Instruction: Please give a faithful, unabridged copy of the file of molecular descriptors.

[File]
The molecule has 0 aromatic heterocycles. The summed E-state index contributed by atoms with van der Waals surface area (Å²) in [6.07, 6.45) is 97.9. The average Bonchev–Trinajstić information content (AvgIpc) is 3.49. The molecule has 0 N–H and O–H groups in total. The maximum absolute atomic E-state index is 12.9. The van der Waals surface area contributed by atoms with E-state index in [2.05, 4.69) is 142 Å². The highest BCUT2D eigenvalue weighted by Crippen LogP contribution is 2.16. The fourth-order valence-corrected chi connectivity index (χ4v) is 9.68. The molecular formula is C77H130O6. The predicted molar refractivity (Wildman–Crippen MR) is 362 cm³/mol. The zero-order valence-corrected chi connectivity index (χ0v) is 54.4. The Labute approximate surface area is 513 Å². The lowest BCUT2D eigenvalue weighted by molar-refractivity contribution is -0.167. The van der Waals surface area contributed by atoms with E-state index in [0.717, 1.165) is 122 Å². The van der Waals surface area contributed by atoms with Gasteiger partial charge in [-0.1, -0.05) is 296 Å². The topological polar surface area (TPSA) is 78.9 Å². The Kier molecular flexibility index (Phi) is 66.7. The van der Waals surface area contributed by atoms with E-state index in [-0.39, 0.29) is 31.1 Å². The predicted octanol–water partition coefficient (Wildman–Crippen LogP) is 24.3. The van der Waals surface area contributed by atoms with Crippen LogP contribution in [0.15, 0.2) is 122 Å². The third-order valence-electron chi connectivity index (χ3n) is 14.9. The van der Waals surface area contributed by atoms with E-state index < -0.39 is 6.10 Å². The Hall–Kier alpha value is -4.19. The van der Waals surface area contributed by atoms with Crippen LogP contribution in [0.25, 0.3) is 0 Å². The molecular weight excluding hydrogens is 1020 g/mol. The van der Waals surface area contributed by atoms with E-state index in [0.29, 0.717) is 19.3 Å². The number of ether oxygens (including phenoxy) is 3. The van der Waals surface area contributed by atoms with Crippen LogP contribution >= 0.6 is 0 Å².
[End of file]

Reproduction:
The molecule has 0 aromatic heterocycles. The summed E-state index contributed by atoms with van der Waals surface area (Å²) in [6.07, 6.45) is 97.9. The average Bonchev–Trinajstić information content (AvgIpc) is 3.49. The molecule has 0 N–H and O–H groups in total. The maximum absolute atomic E-state index is 12.9. The van der Waals surface area contributed by atoms with E-state index in [2.05, 4.69) is 142 Å². The highest BCUT2D eigenvalue weighted by Crippen LogP contribution is 2.16. The fourth-order valence-corrected chi connectivity index (χ4v) is 9.68. The molecular formula is C77H130O6. The predicted molar refractivity (Wildman–Crippen MR) is 362 cm³/mol. The zero-order valence-corrected chi connectivity index (χ0v) is 54.4. The Labute approximate surface area is 513 Å². The lowest BCUT2D eigenvalue weighted by molar-refractivity contribution is -0.167. The van der Waals surface area contributed by atoms with E-state index in [0.717, 1.165) is 122 Å². The van der Waals surface area contributed by atoms with Gasteiger partial charge in [-0.1, -0.05) is 296 Å². The topological polar surface area (TPSA) is 78.9 Å². The Kier molecular flexibility index (Phi) is 66.7. The van der Waals surface area contributed by atoms with E-state index in [-0.39, 0.29) is 31.1 Å². The predicted octanol–water partition coefficient (Wildman–Crippen LogP) is 24.3. The van der Waals surface area contributed by atoms with Crippen LogP contribution in [0.15, 0.2) is 122 Å². The third-order valence-electron chi connectivity index (χ3n) is 14.9. The van der Waals surface area contributed by atoms with E-state index < -0.39 is 6.10 Å². The Hall–Kier alpha value is -4.19. The van der Waals surface area contributed by atoms with Crippen LogP contribution in [0.25, 0.3) is 0 Å². The molecular weight excluding hydrogens is 1020 g/mol. The van der Waals surface area contributed by atoms with E-state index in [0.29, 0.717) is 19.3 Å². The number of ether oxygens (including phenoxy) is 3. The van der Waals surface area contributed by atoms with Crippen LogP contribution >= 0.6 is 0 Å².